released after the Central African Justice Minister
intervened. He also defended the police's actions.
In 2019, the Central African Republic ranked 145 out
of 180 countries on the Reporters Without Borders
ranking list of freedom of the press in the countries of
the world. The country has slipped further and further
down the list since 2013, when it was found at position
For the majority of residents, radio is the most
important medium. The country's only broadcaster is
state and usually supports the sitting government.
Printed media have little spread. They are printed
and read almost exclusively in the capital Bangui, due
to the widespread illiteracy. Also, there is no
functioning postal system that can distribute newspapers
outside the capital.
Judicial system and legal security
According to the Constitution of 2016, the judiciary
should be independent of the authorities, but in
practice the government interferes in its work. The
courts work poorly, partly because there is no qualified
staff. Corruption is widespread within the legal system
as it is common for employees not to receive their
Arbitrary arrests and lengthy detention pending trial
pose major problems.
The death penalty is found in the legislation, but is
rarely sentenced. In 2002, ex-President André Kolingba
was sentenced to death in his absence for a coup attempt
According to the UN, the conflict had claimed about
5,000 casualties from the end of 2012 through the summer
of 2015. One million people had been forced to flee and
many homes had been burned down. Sexual violence was
also widespread. Soldiers from the foreign peace forces
are also accused of committing sexual abuse of children.
A new special court to deal with cases involving the
many abuses committed in the country since 2003 has been
established and started its work in the fall of 2018
(see Calendar). countries. Prosecutors should always
come from abroad. The Special Court shall cooperate with
the International Criminal Court (ICC).
In September 2014, the ICC announced that it would
formally begin to investigate allegations of war crimes
in the Central African Republic. ICC chief prosecutor
Fatou Bensouda said both sides of the conflict were
guilty of serious crimes such as murder, rape, forced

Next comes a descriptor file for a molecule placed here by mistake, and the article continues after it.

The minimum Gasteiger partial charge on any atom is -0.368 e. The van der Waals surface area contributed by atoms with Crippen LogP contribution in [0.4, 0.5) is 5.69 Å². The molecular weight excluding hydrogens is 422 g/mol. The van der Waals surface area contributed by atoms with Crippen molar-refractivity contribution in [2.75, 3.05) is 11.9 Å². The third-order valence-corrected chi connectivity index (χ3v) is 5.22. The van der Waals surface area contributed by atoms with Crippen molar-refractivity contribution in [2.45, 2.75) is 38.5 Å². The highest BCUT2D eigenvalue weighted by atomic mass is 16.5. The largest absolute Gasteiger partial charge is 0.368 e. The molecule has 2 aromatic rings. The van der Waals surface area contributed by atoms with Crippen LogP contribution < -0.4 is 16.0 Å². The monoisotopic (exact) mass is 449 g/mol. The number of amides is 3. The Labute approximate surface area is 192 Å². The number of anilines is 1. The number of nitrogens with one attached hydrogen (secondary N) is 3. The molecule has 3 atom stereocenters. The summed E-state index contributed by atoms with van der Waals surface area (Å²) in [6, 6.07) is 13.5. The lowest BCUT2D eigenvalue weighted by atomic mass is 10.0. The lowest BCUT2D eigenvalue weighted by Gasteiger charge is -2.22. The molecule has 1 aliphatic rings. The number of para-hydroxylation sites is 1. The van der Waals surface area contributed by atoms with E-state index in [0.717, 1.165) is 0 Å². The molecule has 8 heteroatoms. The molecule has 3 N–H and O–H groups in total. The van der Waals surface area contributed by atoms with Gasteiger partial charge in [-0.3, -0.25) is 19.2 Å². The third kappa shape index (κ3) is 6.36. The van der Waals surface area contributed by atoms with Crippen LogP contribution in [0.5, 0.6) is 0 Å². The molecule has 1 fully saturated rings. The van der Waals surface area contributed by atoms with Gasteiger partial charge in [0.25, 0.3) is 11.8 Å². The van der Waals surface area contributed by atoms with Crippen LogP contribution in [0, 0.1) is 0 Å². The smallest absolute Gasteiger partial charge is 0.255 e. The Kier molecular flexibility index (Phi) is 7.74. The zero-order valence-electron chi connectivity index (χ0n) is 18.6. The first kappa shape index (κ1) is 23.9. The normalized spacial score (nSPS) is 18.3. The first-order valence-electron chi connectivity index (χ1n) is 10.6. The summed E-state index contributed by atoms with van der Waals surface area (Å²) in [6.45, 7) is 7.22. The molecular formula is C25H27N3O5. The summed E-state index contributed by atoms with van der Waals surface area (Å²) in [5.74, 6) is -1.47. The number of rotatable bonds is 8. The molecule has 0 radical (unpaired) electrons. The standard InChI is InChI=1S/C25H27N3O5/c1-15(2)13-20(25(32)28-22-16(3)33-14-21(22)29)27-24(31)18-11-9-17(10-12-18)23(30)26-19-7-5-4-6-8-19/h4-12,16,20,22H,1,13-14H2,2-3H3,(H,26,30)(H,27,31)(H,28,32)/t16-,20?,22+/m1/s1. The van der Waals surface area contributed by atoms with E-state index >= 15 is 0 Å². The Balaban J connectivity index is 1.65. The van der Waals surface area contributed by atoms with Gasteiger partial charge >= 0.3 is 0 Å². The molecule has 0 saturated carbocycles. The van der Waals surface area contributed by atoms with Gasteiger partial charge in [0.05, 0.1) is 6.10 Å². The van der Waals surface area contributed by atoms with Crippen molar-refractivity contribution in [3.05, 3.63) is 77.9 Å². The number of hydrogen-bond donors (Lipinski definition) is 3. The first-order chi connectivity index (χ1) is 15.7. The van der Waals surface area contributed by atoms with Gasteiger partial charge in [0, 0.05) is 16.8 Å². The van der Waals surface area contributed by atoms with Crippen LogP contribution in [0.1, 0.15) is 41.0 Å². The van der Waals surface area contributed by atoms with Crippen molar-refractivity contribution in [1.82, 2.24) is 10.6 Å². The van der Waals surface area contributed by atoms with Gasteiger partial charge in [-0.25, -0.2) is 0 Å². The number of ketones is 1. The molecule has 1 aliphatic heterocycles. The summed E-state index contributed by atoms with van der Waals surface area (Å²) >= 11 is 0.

displacement and recruitment of child soldiers. In 2018,
Patrice-Edouard Ngaďssona and Alfred Yekatom, both of
whom had a leading role in the anti-Balaka militia, were
arrested and handed over to the ICC (see Calendar).
The ICC is already pursuing a target that includes
suspected war crimes in the Central African Republic. In
2009, Congolese opposition leader and former rebel
leader Jean-Pierre Bemba was indicted for war crimes and
crimes against humanity. Among other things, Bemba was
accused of abuses committed by his forces and government
soldiers in the Central African Republic in 2002, when
they helped the then president defeat a coup attempt.
Bemba was convicted in 2016 of murders and rapes
committed by his rebels in the neighboring country to 18
years in prison. He was found guilty of five counts of
war crimes and crimes against humanity. The prosecutor
had been in prison for 25 years. Bemba, who was
Vice-President of Congo-Kinshasa 2003-2006, thus became
the person of the highest rank judged by ICC. He was
also the first to be convicted of sexual violence in
wartime. Bemba appealed against the verdict and was
released by the ICC Appellate Unit in June 2018 (see
According to UN estimates at the beginning of 2014,
there were between 6,000 and 8,000 children in the
various armed groups who were forced to commit abuse. In
2015, the government and the armed groups in the country
agreed that child soldiers should be released. But how
many who have really ended up as soldiers are uncertain.
In 2017, the Central African Republic signed a UN
convention banning child soldiers from being used. At
the same time, reports came that the various armed
groups continued to recruit children.
New rebellion in the north
The UDFR occupies several cities in the northeastern part of the country.
With the help of French fighter aircraft, the government regains control. At the
same time, the People's Army for the Restoration of the Republic and Democracy
(APRD) has started an uprising in the northwest. APRD was created by people who
were loyal to Patassé, which Bozizé deposited in 2003.
Ex-President Patassé is being convicted of fraud
Former President Ange-Felix Patassé is sentenced in his absence to 20 years
of criminal work for fraud.